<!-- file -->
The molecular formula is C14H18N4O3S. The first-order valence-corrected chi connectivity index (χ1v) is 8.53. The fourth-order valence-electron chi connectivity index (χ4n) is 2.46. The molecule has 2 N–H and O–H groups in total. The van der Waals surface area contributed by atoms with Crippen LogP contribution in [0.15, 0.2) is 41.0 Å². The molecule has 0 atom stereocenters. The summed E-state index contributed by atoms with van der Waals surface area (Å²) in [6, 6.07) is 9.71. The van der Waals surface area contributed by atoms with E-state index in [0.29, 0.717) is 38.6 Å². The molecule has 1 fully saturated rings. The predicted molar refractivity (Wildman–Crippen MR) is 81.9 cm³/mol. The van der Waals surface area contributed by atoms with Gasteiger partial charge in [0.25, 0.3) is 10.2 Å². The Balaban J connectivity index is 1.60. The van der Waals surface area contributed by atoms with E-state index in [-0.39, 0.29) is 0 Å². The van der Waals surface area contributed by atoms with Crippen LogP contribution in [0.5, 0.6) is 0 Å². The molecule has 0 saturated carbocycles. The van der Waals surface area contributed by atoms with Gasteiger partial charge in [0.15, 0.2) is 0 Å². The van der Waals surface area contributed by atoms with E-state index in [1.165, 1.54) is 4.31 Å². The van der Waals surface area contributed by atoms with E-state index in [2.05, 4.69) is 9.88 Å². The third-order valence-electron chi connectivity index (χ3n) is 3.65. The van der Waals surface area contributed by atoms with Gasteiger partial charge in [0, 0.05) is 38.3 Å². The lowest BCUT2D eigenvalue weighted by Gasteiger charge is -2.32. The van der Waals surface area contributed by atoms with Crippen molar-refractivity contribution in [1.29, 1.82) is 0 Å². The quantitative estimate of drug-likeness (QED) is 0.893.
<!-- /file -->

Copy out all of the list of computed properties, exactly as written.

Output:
The molecular formula is C14H18N4O3S. The first-order valence-corrected chi connectivity index (χ1v) is 8.53. The fourth-order valence-electron chi connectivity index (χ4n) is 2.46. The molecule has 2 N–H and O–H groups in total. The van der Waals surface area contributed by atoms with Crippen LogP contribution in [0.15, 0.2) is 41.0 Å². The molecule has 0 atom stereocenters. The summed E-state index contributed by atoms with van der Waals surface area (Å²) in [6, 6.07) is 9.71. The van der Waals surface area contributed by atoms with E-state index in [0.29, 0.717) is 38.6 Å². The molecule has 1 fully saturated rings. The predicted molar refractivity (Wildman–Crippen MR) is 81.9 cm³/mol. The van der Waals surface area contributed by atoms with Gasteiger partial charge in [0.25, 0.3) is 10.2 Å². The Balaban J connectivity index is 1.60. The van der Waals surface area contributed by atoms with E-state index in [-0.39, 0.29) is 0 Å². The van der Waals surface area contributed by atoms with Crippen LogP contribution in [0.5, 0.6) is 0 Å². The molecule has 0 saturated carbocycles. The van der Waals surface area contributed by atoms with Gasteiger partial charge in [0.15, 0.2) is 0 Å². The van der Waals surface area contributed by atoms with E-state index in [1.165, 1.54) is 4.31 Å². The van der Waals surface area contributed by atoms with E-state index in [2.05, 4.69) is 9.88 Å². The third-order valence-electron chi connectivity index (χ3n) is 3.65. The van der Waals surface area contributed by atoms with Gasteiger partial charge in [0, 0.05) is 38.3 Å². The lowest BCUT2D eigenvalue weighted by Gasteiger charge is -2.32. The van der Waals surface area contributed by atoms with Crippen molar-refractivity contribution in [1.29, 1.82) is 0 Å². The quantitative estimate of drug-likeness (QED) is 0.893.